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    Cover photo courtesy the Cure Lounge Facebook


    “Two whiskey gingers, please.”

    “You want ginger ale or ginger beer?”

    She looks over her shoulder to check with her friend. “Ginger ale.”

    The bartender ducks under the bar, sets two plastic cups in front of her, and swings a stream of whiskey back and forth, one cup to the other, spilling it in the space between, until both of them are a good 80 percent full. Then he tops them off with a fizzy sip of ginger ale.

    “We’re going heavy tonight,” he says, string lights a dull halo over him. “We’ve got a lot of booze to get through.”

    By 11, the last night of the Cure Lounge in Germantown has already filled the place with a veritable census record, and owner Alison Freels is getting ready to go on a beer run. There’s an old man with a Wilford Brimley moustache, two CW sitcoms’ worth of beautiful young people, representatives of every letter in the LGBTQ acronym, white folks and black folks and brown folks (though it’s mostly white) and at least one reveler of the non-human variety — Morrissey the Russian Blue cat struts along the bar, taking selfies, his tail a smoky question mark, utterly unperturbed by the crowd and what sounds like Jawbreaker blasting in the next room. Tonight is emo night and a spring break get-down, a pity party and a pawty pawty, the tragic conclusion and the last hurrah. Up front’s all #getsad songs, as the Cure posted on Facebook; in back’s “spring break” foot-moving throwbacks.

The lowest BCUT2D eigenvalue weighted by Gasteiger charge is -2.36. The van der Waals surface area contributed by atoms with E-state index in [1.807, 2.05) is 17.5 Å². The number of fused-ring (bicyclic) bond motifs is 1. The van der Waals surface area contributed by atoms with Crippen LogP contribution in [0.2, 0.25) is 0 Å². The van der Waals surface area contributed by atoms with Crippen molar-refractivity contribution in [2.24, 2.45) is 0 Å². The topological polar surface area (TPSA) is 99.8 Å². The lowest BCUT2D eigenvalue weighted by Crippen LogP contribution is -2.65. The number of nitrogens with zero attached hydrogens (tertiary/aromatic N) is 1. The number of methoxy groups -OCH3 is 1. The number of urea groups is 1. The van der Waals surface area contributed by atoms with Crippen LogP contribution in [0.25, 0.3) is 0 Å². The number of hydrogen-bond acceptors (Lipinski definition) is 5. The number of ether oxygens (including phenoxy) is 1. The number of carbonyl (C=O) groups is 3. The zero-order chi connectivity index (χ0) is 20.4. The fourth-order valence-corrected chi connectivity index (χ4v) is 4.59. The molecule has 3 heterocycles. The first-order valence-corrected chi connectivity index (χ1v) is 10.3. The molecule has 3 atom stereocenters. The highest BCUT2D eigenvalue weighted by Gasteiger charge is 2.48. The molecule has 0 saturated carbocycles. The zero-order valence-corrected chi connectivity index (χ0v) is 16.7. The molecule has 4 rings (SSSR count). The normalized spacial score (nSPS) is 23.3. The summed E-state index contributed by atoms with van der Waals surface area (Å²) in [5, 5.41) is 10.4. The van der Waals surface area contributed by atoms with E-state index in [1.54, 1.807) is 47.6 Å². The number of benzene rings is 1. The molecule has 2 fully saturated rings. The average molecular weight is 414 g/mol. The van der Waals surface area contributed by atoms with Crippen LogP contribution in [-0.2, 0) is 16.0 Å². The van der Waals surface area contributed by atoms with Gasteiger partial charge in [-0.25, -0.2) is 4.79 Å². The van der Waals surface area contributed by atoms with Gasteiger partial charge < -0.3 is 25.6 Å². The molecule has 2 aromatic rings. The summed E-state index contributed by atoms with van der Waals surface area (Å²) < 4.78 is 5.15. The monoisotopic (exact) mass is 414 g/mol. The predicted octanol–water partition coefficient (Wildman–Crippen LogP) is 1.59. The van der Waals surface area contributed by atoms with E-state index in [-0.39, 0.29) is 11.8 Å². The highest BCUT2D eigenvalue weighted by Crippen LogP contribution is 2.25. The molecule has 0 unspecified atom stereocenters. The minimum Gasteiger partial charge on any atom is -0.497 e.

These walls, striped like Beetlejuice’s suit, have seen drag shows, circus acts, haunted houses, something called “blood wrestling,” arm wrestling, rap battles, karaoke, bazaars, the popular “Double Eve” Christmas party and damn near everything else you could imagine. Freels didn’t want it to end, but she’s holding it together tonight, even if some of the folks coming up to her aren’t. She’s got too much to do to let their tears be contagious. There’s been some not-so-positive back-and-forth between her and the owners of the building — she tells me she was contacted by a lawyer — and she hadn’t expected to be out the door so soon. A DJ who has been spinning at the Cure Lounge since around the time it opened in 2014 says he saw a listing for the building online shortly after Freels learned the owners wanted her gone. Already rumors are circulating among the crowd; “It’s going to be a Walgreens,” someone tells me, though there’s no indication of that.

    For now, members of the lovingly-titled “Curemmunity” can only dream about whatever Freels will do next. But she says there will be a next. “It’s going to be a little while,” she tells me. “But I can’t just walk away from this. I’ve been bar tending over 20 years. It’s in me. It’s just what I do.”

    Dylon Jones's picture

    About Dylon Jones

    Dylon Jones is an award-winning poet and essayist based in Louisville, Kentucky, where he serves as web editor of Louisville Magazine.

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